Sony NEX-6 review
The NEX-6 is very nearly perfect, but there are still a few things on our wish list. It's disappointing that the 3in articulated screen isn't touch-sensitive. Perhaps it was deemed to be unsuitable on a serious camera, but we find touchscreens extremely useful for moving the autofocus point – something that's worth doing often on a large-sensor camera because of the shallow depth of field it gives. Adjusting the autofocus point using the NEX-6's navigation pad is slower than simply prodding the screen.
We wish it were possible to hear a beep to confirm autofocus but not also have to put up with a clicking sound every time we press a button or turn a dial. We'd also like to be able to disable the text descriptions that appear each time the mode dial is adjusted, requiring a button push to dismiss.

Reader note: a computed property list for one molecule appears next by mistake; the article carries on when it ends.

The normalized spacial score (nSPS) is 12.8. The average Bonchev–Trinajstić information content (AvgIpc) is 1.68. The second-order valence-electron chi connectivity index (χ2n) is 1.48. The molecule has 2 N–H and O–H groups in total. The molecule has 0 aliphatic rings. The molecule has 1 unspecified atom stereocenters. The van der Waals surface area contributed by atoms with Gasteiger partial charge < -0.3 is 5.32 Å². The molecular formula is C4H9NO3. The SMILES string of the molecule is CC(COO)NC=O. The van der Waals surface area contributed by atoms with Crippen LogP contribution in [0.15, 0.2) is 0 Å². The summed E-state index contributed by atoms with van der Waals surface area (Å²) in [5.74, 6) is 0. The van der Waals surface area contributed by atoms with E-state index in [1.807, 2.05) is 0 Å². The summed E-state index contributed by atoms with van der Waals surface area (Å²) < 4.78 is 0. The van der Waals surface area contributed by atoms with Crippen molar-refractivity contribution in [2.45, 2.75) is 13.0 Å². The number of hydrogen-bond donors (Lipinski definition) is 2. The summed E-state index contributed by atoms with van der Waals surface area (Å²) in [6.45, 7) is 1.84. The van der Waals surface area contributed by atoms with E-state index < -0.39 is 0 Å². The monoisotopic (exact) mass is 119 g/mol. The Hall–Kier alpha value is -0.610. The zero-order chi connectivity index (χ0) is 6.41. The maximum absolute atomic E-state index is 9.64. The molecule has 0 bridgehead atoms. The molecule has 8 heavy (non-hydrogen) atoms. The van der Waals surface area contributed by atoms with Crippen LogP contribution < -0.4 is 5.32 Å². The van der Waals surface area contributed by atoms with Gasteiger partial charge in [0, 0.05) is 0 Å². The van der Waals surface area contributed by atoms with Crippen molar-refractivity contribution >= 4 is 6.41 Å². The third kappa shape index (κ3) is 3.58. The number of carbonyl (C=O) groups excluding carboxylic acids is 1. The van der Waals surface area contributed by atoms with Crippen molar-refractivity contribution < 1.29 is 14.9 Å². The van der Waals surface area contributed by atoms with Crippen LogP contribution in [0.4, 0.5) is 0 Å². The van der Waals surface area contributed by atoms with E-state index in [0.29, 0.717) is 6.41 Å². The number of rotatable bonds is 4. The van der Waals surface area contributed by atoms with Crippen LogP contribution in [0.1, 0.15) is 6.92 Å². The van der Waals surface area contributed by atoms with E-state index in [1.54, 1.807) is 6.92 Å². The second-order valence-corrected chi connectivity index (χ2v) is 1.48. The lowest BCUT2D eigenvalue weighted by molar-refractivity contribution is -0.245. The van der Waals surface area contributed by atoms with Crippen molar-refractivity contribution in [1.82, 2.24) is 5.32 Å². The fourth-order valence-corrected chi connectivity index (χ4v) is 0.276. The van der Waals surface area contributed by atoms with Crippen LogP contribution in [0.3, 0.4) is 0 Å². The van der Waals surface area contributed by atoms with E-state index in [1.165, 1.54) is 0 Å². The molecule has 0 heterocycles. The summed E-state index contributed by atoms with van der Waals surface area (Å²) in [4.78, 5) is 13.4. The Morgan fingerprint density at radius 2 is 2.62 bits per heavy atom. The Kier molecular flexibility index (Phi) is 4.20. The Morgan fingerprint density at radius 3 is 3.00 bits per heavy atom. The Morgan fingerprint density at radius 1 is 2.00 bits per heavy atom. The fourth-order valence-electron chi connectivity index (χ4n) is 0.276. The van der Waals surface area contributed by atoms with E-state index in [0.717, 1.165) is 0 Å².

These are minor quibbles, though, and in all other respect the NEX-6 is an outstanding camera. It's a pleasure to use, it's packed with useful features and image and video quality are top notch. Sony's E Mount still trails behind Micro Four Thirds for the sheer number of compatible lenses, but based on these two new additions, it's no longer trailing for quality.
It's currently available for £819, but that's only £10 less than Sony's official price – we expect it will shed £100 or so in the next couple of months. Either way, though, it's an expensive camera. Our next challenge is to find something that's this good but costs less.
We might not have to wait long: the NEX-5R uses the same sensor and includes 10fps shooting, Wi-Fi and similar controls, but costs just £480 inc VAT from Amazon. It doesn't include the NEX-6's electronic viewfinder, integrated flash, hotshoe, mode dial or superior kit lens, though. If you've got the funds, the NEX-6 is hard to resist.
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